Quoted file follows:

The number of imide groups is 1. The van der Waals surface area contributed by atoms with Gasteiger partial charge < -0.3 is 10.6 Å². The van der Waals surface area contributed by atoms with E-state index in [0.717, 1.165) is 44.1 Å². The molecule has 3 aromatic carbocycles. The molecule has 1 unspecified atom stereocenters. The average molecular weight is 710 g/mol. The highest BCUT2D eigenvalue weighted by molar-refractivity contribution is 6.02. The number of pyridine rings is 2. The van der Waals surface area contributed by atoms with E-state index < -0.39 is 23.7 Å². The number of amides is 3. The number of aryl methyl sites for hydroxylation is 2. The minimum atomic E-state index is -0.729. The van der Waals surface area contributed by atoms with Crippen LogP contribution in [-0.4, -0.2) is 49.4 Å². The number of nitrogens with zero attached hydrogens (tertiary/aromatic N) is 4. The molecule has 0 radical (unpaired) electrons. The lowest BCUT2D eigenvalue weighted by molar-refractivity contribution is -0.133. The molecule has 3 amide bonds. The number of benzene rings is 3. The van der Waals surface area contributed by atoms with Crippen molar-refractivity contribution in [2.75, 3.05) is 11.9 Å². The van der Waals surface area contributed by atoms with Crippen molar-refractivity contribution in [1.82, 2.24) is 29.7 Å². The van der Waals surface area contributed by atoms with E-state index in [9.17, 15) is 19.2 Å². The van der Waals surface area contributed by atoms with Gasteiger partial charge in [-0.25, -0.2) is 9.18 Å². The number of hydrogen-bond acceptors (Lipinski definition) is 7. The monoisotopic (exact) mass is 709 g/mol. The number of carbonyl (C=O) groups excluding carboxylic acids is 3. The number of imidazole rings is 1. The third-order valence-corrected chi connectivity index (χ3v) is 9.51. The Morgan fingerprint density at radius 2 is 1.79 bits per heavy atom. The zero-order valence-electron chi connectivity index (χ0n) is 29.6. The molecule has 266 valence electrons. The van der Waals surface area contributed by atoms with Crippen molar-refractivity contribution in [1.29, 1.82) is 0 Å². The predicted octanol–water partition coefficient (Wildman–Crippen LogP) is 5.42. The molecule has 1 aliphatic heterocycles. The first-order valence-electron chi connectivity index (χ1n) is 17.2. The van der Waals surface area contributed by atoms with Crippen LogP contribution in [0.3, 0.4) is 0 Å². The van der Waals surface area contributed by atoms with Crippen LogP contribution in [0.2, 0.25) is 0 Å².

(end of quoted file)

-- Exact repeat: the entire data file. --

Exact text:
The number of imide groups is 1. The van der Waals surface area contributed by atoms with Gasteiger partial charge < -0.3 is 10.6 Å². The van der Waals surface area contributed by atoms with E-state index in [0.717, 1.165) is 44.1 Å². The molecule has 3 aromatic carbocycles. The molecule has 1 unspecified atom stereocenters. The average molecular weight is 710 g/mol. The highest BCUT2D eigenvalue weighted by molar-refractivity contribution is 6.02. The number of pyridine rings is 2. The van der Waals surface area contributed by atoms with E-state index < -0.39 is 23.7 Å². The number of amides is 3. The number of aryl methyl sites for hydroxylation is 2. The minimum atomic E-state index is -0.729. The van der Waals surface area contributed by atoms with Crippen LogP contribution in [-0.4, -0.2) is 49.4 Å². The number of nitrogens with zero attached hydrogens (tertiary/aromatic N) is 4. The molecule has 0 radical (unpaired) electrons. The lowest BCUT2D eigenvalue weighted by molar-refractivity contribution is -0.133. The molecule has 3 amide bonds. The number of benzene rings is 3. The van der Waals surface area contributed by atoms with Crippen molar-refractivity contribution in [2.75, 3.05) is 11.9 Å². The van der Waals surface area contributed by atoms with Crippen molar-refractivity contribution in [1.82, 2.24) is 29.7 Å². The van der Waals surface area contributed by atoms with E-state index in [9.17, 15) is 19.2 Å². The van der Waals surface area contributed by atoms with Gasteiger partial charge in [-0.25, -0.2) is 9.18 Å². The number of hydrogen-bond acceptors (Lipinski definition) is 7. The monoisotopic (exact) mass is 709 g/mol. The number of carbonyl (C=O) groups excluding carboxylic acids is 3. The number of imidazole rings is 1. The third-order valence-corrected chi connectivity index (χ3v) is 9.51. The Morgan fingerprint density at radius 2 is 1.79 bits per heavy atom. The zero-order valence-electron chi connectivity index (χ0n) is 29.6. The molecule has 266 valence electrons. The van der Waals surface area contributed by atoms with Crippen molar-refractivity contribution in [1.29, 1.82) is 0 Å². The predicted octanol–water partition coefficient (Wildman–Crippen LogP) is 5.42. The molecule has 1 aliphatic heterocycles. The first-order valence-electron chi connectivity index (χ1n) is 17.2. The van der Waals surface area contributed by atoms with Crippen LogP contribution in [0.3, 0.4) is 0 Å². The van der Waals surface area contributed by atoms with Crippen LogP contribution in [0.2, 0.25) is 0 Å².